Apples enterprise customers are apparently due for more stocking stuffers for the holidays: the journaling file system for the next interim rev of Mac OS X and a RAID system for Apples rack-mounted Xserve hardware. If my guess is correct, the two should roll out in a package aimed at upping the ante in the companys cautious campaign to take market share from established corporate players.
To recap the journaling story: Our sources said Apple will unveil a JFS, code-named Elvis, in the forthcoming Mac OS X 10.2.2. The tool, which will ride alongside the Macs HFS+, will reportedly log the hard disks main data activity, speeding recovery in case of a crash.
The development, which sources said was spearheaded by the engineer who created BeOS journaling, should bring Mac OS X abreast of other Unix journaling solutions (including those for Linux) and with Microsofts NTFS, the file system in Windows XP and 2000. (For the record, Microsoft partisans told me that NTFS is a more complete and robust JFS than we claimed in our initial report.)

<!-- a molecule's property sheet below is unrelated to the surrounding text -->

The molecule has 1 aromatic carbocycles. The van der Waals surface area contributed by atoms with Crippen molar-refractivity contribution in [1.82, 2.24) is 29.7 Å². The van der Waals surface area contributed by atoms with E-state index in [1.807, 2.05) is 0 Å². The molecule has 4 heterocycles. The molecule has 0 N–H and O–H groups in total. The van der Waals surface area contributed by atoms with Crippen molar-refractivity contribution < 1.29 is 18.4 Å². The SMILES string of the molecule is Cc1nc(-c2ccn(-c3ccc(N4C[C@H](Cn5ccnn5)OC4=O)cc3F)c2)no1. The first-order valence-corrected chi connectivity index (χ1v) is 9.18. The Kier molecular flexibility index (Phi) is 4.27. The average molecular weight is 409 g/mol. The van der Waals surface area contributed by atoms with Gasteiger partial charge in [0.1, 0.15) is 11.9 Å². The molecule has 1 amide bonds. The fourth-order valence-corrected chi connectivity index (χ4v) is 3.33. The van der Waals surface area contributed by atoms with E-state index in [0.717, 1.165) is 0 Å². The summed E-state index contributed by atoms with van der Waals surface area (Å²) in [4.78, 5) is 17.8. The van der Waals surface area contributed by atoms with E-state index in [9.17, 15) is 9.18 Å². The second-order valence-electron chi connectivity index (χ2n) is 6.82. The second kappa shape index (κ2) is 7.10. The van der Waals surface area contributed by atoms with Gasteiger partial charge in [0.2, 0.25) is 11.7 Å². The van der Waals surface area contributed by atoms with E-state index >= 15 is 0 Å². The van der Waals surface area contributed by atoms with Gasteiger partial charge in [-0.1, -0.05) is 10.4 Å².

Im going to shimmy out farther on this limb and predict that Apple will bring out journaling in an enterprise pitch that includes the Xserve RAID system; the company took the unusual step of announcing the RAID hardware when it rolled out the server last summer and even showed it to pro publishers at Septembers Seybold Seminars in San Francisco.
Apple product managers have been almost comically cautious about overpromising enterprise advances. At a demo shortly after the Xserve debuted, Apple reps told me that a third-grade teacher (a non-IT professional with a classroom-size, not corporate-size, roster of client machines) would be the systems archetypical user. Now, Im hoping the company is preparing to matriculate to bigger sites and tougher sells.
Matthew Rothenberg is online editor for Ziff Davis Medias Baseline and CIO Insight magazines. He can be reached at email@example.com.